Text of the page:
A hybrid genetic algorithm approach to global low-thrust trajectory optimization

Matthew A Vavrina, Purdue University


To expand mission capabilities that are required for exploration of the solar system, methodologies to design optimal low-thrust trajectories must be developed. However, low-thrust, multiple gravity-assist trajectories pose significant optimization challenges because of their expansive, multimodal design space. In this work, a technique is developed for global, low-thrust, interplanetary trajectory optimization through the hybridization of a genetic algorithm and a gradient-based direct method (GALLOP). The hybrid algorithm combines the effective global search capabilities of a genetic algorithm with the robust convergence and constraint handling of the local, calculus-based direct method. The automated approach alleviates the difficulty and biases of initial guess generation and provides near globally-optimal solutions. Both single objective and multiobjective implementations are developed. In the single objective implementation, the technique is applied to several complex low-thrust, gravity-assist trajectory scenarios, generating previously unpublished optimums. Specifically, the single objective hybrid algorithm generates apparent global optimums for a direct trajectory scenario to Mars, as well as gravity-assist trajectories with three intermediate flybys to Neptune and Pluto. The multiobjective implementation incorporates the NSGA-II algorithm to generate a Pareto front of solutions that are globally optimal in terms of both final delivered mass and time-of-flight in a single execution. The multiobjective hybrid algorithm is applied to a direct Earth-Mars rendezvous design scenario, successfully developing a Pareto front of near-globally optimal trajectories, enabling a tradeoff decision on the two objectives.^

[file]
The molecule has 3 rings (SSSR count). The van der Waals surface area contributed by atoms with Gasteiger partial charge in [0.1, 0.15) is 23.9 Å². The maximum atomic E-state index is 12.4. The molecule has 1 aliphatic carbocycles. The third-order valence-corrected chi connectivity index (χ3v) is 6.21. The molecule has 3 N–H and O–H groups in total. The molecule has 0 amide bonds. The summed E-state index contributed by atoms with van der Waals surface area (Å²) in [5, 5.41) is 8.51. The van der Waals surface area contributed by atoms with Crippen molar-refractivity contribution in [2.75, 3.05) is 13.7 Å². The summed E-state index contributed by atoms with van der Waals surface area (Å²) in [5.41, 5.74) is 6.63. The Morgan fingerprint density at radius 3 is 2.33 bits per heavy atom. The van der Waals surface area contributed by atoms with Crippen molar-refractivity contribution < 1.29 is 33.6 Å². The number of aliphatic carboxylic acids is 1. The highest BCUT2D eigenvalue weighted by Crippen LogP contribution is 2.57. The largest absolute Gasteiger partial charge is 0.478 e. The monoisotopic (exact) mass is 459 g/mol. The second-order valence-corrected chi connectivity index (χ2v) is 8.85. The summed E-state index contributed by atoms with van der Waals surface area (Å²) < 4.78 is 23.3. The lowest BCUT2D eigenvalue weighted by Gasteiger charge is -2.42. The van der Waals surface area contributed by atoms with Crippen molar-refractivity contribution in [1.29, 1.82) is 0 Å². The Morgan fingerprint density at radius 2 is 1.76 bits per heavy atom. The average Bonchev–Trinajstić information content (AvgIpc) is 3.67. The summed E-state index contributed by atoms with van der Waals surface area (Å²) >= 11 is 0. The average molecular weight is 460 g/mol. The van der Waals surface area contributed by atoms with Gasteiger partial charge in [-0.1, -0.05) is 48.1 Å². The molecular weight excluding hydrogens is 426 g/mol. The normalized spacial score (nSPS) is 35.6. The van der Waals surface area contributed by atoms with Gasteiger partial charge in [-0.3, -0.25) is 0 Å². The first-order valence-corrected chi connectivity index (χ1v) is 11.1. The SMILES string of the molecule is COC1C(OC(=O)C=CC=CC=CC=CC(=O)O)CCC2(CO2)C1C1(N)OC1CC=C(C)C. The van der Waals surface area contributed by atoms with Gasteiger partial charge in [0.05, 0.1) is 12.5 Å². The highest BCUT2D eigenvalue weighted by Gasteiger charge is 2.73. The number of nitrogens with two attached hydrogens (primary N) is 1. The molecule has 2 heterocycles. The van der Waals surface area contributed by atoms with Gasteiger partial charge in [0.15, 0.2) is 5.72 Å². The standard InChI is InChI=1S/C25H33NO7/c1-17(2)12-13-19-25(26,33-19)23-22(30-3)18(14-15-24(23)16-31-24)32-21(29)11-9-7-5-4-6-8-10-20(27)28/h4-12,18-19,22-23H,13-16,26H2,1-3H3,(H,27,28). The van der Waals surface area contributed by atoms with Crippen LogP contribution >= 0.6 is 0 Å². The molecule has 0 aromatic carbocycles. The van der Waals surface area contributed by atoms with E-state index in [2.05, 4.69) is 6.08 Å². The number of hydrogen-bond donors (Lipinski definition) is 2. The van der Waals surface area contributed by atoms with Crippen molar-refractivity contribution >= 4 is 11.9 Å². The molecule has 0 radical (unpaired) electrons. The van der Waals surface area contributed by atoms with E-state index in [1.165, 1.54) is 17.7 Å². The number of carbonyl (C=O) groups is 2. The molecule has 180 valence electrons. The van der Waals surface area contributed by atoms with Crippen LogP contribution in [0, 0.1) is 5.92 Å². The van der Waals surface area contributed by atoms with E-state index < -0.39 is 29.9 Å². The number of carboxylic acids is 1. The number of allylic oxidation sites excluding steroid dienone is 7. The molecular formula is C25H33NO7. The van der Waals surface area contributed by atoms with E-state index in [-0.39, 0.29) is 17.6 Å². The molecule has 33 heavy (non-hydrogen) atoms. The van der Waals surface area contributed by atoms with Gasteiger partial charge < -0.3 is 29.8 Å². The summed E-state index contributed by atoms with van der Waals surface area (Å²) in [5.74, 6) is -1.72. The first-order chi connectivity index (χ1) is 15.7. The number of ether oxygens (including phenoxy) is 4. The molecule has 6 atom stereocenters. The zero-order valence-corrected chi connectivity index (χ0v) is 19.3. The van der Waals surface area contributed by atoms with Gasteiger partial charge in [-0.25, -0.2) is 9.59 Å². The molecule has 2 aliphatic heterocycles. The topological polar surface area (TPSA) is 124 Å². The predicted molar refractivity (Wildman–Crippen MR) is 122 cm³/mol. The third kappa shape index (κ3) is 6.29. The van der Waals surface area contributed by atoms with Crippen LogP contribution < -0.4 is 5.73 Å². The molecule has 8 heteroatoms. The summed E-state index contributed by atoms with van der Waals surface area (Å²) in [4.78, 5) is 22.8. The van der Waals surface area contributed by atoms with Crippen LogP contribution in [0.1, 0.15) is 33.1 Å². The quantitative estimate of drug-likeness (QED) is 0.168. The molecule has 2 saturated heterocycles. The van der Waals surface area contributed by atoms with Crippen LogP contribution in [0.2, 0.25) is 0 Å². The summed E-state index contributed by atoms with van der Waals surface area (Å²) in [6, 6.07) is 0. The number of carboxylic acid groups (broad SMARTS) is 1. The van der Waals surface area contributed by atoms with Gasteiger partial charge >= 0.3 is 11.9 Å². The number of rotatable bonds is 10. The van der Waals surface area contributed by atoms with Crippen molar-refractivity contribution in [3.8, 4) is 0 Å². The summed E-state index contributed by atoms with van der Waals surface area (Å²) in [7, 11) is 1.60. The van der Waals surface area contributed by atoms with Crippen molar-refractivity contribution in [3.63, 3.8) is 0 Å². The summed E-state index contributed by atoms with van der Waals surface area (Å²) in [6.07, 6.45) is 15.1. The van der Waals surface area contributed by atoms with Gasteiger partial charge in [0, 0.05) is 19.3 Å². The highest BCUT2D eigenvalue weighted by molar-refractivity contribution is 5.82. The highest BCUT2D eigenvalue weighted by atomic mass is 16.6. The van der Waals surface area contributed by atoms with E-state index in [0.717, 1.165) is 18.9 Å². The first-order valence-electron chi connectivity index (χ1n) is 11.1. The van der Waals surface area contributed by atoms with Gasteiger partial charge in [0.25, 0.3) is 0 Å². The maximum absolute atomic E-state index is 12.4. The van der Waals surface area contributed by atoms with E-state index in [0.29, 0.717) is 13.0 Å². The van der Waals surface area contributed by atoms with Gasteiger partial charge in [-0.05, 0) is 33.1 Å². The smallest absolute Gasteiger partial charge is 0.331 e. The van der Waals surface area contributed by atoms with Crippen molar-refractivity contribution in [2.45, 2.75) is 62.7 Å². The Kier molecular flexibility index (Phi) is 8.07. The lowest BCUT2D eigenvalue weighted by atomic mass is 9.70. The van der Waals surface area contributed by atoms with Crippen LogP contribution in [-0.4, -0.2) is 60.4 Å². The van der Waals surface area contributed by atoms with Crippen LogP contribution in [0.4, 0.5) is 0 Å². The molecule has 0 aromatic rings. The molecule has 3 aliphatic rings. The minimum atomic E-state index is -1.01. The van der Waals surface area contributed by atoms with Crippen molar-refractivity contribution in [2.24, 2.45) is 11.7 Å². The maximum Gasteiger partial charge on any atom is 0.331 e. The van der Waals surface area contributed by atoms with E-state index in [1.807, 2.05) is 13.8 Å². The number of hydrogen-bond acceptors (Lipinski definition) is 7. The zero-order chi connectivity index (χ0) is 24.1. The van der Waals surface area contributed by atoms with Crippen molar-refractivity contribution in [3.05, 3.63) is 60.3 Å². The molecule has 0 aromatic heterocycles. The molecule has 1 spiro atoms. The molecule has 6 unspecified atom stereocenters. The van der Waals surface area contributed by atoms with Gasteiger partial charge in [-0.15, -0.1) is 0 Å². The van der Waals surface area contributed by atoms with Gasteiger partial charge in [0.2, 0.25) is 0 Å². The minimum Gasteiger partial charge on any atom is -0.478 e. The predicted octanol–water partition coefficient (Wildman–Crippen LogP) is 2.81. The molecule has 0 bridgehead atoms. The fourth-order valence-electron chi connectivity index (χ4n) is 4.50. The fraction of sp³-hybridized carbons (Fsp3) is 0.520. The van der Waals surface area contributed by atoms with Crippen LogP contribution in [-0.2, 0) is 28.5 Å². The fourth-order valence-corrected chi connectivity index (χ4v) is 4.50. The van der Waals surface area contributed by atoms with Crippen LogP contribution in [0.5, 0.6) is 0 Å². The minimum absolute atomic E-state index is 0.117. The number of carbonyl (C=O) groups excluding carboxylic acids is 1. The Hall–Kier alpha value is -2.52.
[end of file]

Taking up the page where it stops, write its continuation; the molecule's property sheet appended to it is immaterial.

Kathleen C. Howell, Purdue University.

Subject Area

Engineering, Aerospace

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